Services, particularly tourism, dominate the economy with almost 80 percent share of the GDP. As a result of persistent droughts, the country experienced heavy emigration in the second half of the 20th century, and Cape Verde’s expatriate population is greater than its domestic population; remittances therefore continue to be a major source of wealth. While the United Nations upgraded Cape Verde’s classification out of the least developed countries category in 2008, the country’s unemployment rate still hovers around 20 percent, and there is significant income inequality.
Cape Verde is an electoral democracy. The president and members of the 72-seat National Assembly are elected by universal suffrage for five-year terms. The prime minister is nominated by the National Assembly and appointed by the president.
Cape Verde received the second-highest ranking for governance performance in the 2011 Ibrahim Index of African Governance. However, the country still suffers from significant police corruption, mostly among border police who reportedly overcharge Western tourists for their visas and demand payment from poor Cape Verdeans and undocumented migrants from Africa. Cape Verde was ranked 41 out of 183 countries in Transparency International’s 2011 Corruption Perceptions Index.
While government authorization is needed to publish newspapers and other periodicals, freedom of the press is guaranteed in law and generally respected in practice. The independent press is small but vigorous, and there are several private and community-run radio stations. State-run media include radio and television stations. The government does not impede or monitor internet access.
According to the 2011 U.S. Department of State’s International Religious Freedom Report, there were no societal or governmental incidents of religious intolerance, and the constitution requires the separation of church and state. However, the vast majority of Cape Verdeans belong to the Roman Catholic Church, which enjoys a somewhat privileged status. Academic freedom is respected.
Freedoms of assembly and association are legally guaranteed and observed in practice. Nongovernmental organizations operate freely. The constitution also protects the right to unionize, and workers may form and join unions without restriction. Approximately a quarter of the workforce is unionized, but collective bargaining is reportedly rare.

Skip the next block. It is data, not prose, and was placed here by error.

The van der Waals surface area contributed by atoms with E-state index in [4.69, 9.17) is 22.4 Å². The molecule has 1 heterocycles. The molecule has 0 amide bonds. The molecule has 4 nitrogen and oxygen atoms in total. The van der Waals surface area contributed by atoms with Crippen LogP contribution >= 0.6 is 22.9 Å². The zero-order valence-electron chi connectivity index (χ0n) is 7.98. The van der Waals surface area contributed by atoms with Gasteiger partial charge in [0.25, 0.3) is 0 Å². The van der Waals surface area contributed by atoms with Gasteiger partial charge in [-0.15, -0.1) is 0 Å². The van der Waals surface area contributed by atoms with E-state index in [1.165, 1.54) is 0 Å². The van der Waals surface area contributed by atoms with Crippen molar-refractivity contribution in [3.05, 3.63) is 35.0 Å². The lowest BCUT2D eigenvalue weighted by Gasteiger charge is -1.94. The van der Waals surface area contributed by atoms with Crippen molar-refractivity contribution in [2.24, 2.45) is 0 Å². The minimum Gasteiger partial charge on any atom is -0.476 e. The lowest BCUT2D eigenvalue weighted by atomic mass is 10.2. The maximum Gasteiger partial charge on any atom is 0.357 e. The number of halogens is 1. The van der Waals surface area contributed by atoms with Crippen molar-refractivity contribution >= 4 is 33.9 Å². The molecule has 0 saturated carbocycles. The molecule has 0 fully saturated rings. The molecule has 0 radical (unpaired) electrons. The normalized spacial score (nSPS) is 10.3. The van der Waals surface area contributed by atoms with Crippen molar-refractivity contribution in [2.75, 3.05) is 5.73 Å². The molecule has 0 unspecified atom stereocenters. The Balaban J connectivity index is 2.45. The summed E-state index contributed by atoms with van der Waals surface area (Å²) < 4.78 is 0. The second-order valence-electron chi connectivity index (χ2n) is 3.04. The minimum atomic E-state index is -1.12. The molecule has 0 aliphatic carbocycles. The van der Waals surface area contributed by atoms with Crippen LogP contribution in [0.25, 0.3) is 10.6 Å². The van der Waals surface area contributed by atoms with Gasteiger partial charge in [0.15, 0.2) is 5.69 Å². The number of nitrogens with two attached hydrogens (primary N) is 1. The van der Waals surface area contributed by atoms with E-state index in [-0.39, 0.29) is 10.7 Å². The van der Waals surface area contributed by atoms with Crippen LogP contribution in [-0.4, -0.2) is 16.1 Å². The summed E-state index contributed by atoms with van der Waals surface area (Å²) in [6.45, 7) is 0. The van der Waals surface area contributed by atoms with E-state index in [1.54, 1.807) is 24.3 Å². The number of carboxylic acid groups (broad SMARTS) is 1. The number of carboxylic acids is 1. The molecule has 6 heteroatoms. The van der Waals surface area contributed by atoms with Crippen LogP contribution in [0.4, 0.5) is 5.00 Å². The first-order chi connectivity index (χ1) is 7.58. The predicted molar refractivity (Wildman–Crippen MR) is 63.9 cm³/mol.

Cape Verde’s judiciary is independent. However, the capacity and efficiency of the courts are limited, and lengthy pretrial detention remains a problem. In 2010, Cape Verde signed the Dakar Initiative to fight trafficking by strengthening judicial systems, improving security forces, and increasing international cooperation. In 2011, Interpol agreed to work on a permanent basis with Cape Verdean authorities. Cape Verde is increasingly serving as a transit point for drug trafficking between Latin America and Europe. In October 2011, Cape Verdean police working with their Dutch counterparts made the largest drug apprehension in Cape Verde’s history.
Ethnic divisions are not a salient problem in Cape Verde, although there are tensions between the authorities and West African immigrants. Work conditions for undocumented migrants in the country are often dire.
While discrimination based on gender is legally prohibited, problems such as violence against women and inequalities in the areas of education and employment persist. To address these issues, the government adopted a series of legislative reforms, including a 2010 law criminalizing gender violence and a National Action Plan to fight gender violence (2009-2011).